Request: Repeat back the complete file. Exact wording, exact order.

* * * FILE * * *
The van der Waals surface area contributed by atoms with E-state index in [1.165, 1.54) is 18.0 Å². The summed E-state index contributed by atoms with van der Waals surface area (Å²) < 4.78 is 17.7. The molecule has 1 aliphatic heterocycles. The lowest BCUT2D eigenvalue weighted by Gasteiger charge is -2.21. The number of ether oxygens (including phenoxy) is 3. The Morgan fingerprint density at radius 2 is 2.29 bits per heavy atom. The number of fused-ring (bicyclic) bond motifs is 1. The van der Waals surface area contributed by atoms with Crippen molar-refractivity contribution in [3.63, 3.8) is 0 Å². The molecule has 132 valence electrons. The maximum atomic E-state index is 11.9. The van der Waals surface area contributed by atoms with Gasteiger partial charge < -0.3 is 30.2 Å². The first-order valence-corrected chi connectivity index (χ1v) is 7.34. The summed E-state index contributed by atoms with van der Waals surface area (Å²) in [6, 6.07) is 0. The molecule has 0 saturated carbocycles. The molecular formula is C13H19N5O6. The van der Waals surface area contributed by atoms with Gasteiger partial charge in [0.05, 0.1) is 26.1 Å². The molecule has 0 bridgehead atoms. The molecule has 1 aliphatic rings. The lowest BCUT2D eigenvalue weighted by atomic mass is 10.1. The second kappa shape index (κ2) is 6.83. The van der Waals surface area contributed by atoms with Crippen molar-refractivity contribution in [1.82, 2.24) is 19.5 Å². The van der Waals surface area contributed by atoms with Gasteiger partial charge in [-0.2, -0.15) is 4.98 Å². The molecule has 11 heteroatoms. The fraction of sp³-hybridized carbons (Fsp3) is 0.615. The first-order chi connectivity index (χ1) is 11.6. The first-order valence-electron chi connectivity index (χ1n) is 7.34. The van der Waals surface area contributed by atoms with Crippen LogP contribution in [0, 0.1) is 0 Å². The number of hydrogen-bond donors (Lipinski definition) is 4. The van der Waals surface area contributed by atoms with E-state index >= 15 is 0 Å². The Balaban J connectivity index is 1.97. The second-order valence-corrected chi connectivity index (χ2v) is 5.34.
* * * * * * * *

The van der Waals surface area contributed by atoms with E-state index in [1.165, 1.54) is 18.0 Å². The summed E-state index contributed by atoms with van der Waals surface area (Å²) < 4.78 is 17.7. The molecule has 1 aliphatic heterocycles. The lowest BCUT2D eigenvalue weighted by Gasteiger charge is -2.21. The number of ether oxygens (including phenoxy) is 3. The Morgan fingerprint density at radius 2 is 2.29 bits per heavy atom. The number of fused-ring (bicyclic) bond motifs is 1. The van der Waals surface area contributed by atoms with Crippen molar-refractivity contribution in [3.63, 3.8) is 0 Å². The molecule has 132 valence electrons. The maximum atomic E-state index is 11.9. The van der Waals surface area contributed by atoms with Gasteiger partial charge < -0.3 is 30.2 Å². The first-order valence-corrected chi connectivity index (χ1v) is 7.34. The summed E-state index contributed by atoms with van der Waals surface area (Å²) in [6, 6.07) is 0. The molecule has 0 saturated carbocycles. The molecular formula is C13H19N5O6. The van der Waals surface area contributed by atoms with Gasteiger partial charge in [0.05, 0.1) is 26.1 Å². The molecule has 0 bridgehead atoms. The molecule has 1 aliphatic rings. The lowest BCUT2D eigenvalue weighted by atomic mass is 10.1. The second kappa shape index (κ2) is 6.83. The van der Waals surface area contributed by atoms with Crippen molar-refractivity contribution in [1.82, 2.24) is 19.5 Å². The van der Waals surface area contributed by atoms with Gasteiger partial charge in [-0.2, -0.15) is 4.98 Å². The molecule has 11 heteroatoms. The fraction of sp³-hybridized carbons (Fsp3) is 0.615. The first-order chi connectivity index (χ1) is 11.6. The first-order valence-electron chi connectivity index (χ1n) is 7.34. The van der Waals surface area contributed by atoms with Crippen LogP contribution in [0, 0.1) is 0 Å². The number of hydrogen-bond donors (Lipinski definition) is 4. The van der Waals surface area contributed by atoms with E-state index >= 15 is 0 Å². The Balaban J connectivity index is 1.97. The second-order valence-corrected chi connectivity index (χ2v) is 5.34.